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India to prosecute Somali pirates for ship hijacking

India to prosecute Somali pirates for ship hijacking
A cargo ship sails through the town of Ismailia, Egypt, March 30, 2021 (File photo)   -  
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Ayman Aref/Copyright 2021 The AP. All rights reserved.


India will prosecute 35 Somali pirates arrested during an operation to free a hijacked vessel off Somalia on Saturday, a navy official said. 

The men are due to arrive in India on Saturday where they will be handed over to law enforcement. 

India was previously only concentrating on freeing hijacked vessels and abandoning the disarmed pirates at sea without charging them. The navy official did not state what charges will be brought against the men. 

On Saturday, the Indian navy managed to seize the Malta-flagged commercial ship MV Ruen which had been comandeered by pirates in the Northern Arabian Sea on December 14. 

The event was the first hijacking of a commercial ship by Somali pirates since 2017. At the peak of their activity in 2011, somali pirate activity cost the global economy an estimated $7 billion. 

Since December, India has deployed about a dozen boats to police the Gulf of Aden to stop Houthi attacks on commercial ships with ties to Israel.

The Houthis who govern most of Yemen have vowed to continue targeting ships transiting the Gulf of Aden until Isreal stops what they have termed as a genocide in Gaza. 

More on the freed vessel

The Indian navy said late Saturday that it had taken control of a bulk carrier hijacked by Somali pirates and evacuated the 17 crew members on the vessel.

In a statement on X, the navy said all 35 pirates on board the Maltese-flagged MV Ruen had surrendered and the vessel was checked for illegal arms, ammunition and contraband. The whole operation took about 40 hours and involved drones, navy vessels and marine commandos.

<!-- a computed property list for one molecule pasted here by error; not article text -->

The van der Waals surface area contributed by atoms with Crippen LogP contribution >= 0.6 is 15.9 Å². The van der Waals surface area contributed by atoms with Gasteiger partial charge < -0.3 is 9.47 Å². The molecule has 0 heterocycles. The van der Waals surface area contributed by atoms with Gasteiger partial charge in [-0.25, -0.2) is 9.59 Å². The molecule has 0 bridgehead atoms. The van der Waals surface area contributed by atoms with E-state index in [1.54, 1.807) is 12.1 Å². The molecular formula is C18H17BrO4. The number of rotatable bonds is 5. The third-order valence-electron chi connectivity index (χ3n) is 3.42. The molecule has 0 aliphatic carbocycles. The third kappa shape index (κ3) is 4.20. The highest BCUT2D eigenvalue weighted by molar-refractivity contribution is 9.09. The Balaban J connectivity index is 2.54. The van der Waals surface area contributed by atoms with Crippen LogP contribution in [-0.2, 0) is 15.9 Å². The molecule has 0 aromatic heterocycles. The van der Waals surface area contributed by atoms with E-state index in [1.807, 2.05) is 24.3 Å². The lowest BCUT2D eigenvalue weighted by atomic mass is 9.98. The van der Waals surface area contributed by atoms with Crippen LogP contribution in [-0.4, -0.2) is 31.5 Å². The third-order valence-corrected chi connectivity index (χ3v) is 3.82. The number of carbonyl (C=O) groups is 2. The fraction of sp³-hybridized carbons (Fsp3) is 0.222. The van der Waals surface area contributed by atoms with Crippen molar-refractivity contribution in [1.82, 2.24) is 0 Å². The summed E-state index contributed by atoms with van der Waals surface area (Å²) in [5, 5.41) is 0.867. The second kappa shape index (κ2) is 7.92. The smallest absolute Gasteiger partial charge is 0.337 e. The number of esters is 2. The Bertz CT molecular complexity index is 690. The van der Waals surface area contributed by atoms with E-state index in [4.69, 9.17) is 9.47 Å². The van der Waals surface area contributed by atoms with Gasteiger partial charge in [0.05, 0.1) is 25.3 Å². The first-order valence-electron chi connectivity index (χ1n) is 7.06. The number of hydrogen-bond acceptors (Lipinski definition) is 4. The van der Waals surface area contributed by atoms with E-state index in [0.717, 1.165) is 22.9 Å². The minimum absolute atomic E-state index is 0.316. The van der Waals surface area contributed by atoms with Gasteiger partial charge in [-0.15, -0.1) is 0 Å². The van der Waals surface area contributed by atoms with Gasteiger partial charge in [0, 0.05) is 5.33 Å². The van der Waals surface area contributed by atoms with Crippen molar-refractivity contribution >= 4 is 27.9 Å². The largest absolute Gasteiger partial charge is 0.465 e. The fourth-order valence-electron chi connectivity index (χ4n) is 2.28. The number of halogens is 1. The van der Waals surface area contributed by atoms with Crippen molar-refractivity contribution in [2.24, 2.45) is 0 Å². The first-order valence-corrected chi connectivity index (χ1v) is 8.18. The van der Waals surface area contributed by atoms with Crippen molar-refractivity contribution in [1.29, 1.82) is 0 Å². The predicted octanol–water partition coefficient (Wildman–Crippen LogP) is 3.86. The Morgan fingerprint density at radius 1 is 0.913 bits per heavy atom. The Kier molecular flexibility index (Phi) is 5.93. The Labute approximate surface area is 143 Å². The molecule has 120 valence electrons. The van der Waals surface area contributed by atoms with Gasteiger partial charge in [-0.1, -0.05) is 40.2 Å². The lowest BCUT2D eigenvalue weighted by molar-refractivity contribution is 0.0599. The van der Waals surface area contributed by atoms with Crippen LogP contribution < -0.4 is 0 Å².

The development came after men on the bulk carrier fired at an Indian warship in international waters Friday, triggering the navy to intercept the vessel some 2,600 kilometers (1,615 miles) off the Indian coast.

The vessel was first boarded by pirates Dec. 14 near the Yemeni island of Socotra, around 240 kilometers (150 miles) off Somalia.

Activity from Somali pirates has dropped in recent years, but there has been growing concern it could resume amid the political uncertainty and wider chaos in the region that has included attacks on ships by Yemen's Houthi rebels.

Earlier this week, a Bangladesh-flagged cargo ship with 23 crew members was hijacked by pirates off Somalia. A European Union vessel was tracking the ship, the EU's maritime security force said Wednesday.

India recently began to flex its its naval power in international waters, including anti-piracy patrols and a widely publicized deployment close to the Red Sea to help protect ships from attacks during Israel’s war with Hamas.

The navy has helped at least four merchant vessels that were attacked in high seas by Houthi forces. Indian forces include three guided missile destroyers and reconnaissance aircraft.

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